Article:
Survey: Trust in leaders has fallen
Public trust in business, government and media leaders has fallen in the wake of financial and political scandals, according to a new global survey.
Heads of financial institutions did particularly poorly, mainly in richer countries that have suffered financial crises and fined banks for, among other things, manipulating markets and facilitating money-laundering.
The 2013 edition of the annual Edelman Trust Barometer found “a very significant crisis of leadership,” said Richard Edelman, president and CEO of Chicago-based public relations firm Edelman. “Leaders are just not seen as leading.”
A big problem is that people think their leaders “just can’t get around to telling them the truth,” he said.
As a result, people are increasingly looking to other sources of information for the straight story about what’s going on, such as academic experts or even their peers through social media and the Internet.
Debt-talk hopes buoy world markets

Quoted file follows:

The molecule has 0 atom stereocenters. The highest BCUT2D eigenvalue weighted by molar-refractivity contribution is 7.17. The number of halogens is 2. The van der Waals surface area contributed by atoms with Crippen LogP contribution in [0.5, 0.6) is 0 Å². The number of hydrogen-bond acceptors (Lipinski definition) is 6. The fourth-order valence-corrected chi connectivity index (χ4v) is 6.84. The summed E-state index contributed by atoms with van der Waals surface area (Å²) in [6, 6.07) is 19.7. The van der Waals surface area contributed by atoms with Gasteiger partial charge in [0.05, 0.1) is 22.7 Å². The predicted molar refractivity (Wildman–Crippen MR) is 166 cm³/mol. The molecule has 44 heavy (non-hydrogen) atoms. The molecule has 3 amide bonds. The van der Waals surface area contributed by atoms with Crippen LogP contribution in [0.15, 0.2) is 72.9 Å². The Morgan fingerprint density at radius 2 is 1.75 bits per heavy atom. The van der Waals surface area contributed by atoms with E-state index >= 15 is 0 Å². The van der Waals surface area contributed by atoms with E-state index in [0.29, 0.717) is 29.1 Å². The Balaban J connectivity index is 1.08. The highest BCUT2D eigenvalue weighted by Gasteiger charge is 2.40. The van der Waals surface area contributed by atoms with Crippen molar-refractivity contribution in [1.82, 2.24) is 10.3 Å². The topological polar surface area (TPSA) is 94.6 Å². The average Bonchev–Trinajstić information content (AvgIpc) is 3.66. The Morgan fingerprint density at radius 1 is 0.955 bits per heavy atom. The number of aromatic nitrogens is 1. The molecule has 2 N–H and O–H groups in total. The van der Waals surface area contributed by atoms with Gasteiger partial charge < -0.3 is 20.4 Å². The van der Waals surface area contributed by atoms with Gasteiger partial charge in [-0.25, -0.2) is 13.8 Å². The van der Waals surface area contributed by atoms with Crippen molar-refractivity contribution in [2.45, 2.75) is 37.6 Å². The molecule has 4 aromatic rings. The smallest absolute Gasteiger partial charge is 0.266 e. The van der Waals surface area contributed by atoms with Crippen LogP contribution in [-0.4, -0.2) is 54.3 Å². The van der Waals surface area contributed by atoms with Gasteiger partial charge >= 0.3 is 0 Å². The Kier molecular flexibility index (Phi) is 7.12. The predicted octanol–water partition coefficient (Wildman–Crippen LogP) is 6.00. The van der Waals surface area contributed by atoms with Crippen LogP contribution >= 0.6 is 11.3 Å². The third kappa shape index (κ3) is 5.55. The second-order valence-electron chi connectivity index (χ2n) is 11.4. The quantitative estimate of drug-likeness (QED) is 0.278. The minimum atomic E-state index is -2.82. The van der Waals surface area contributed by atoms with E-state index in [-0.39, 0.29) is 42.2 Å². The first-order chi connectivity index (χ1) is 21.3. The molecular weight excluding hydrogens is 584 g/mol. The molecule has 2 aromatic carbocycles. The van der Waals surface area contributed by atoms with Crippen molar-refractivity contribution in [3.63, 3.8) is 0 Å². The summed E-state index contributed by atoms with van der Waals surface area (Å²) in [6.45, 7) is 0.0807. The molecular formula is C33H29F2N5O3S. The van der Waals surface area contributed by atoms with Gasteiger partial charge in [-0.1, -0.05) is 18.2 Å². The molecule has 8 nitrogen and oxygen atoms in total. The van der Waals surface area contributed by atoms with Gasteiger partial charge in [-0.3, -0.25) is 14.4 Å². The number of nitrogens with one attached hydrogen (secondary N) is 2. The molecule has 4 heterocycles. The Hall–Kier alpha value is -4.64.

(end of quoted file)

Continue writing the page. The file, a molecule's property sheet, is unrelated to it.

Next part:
Hopes that U.S. politicians will be able to reach a deal on raising the government’s debt limit, avoiding the risk of a disastrous default, supported global markets Monday, when Wall Street remained closed for Martin Luther King Jr. Day.
Congress must agree by the end of February to increase the limit on how much the U.S. can borrow so the government can service its debt. If it doesn’t, the country could default, which would deal a heavy blow to global financial markets and undermine confidence in the world’s largest economy.
The Republicans appear ready to raise the debt ceiling temporarily and also have backed away from their insistence on deep spending concessions in exchange for a deal. The signs of compromise encouraged investors to buy into stock indexes, many of which are near multiyear highs.
From wire reports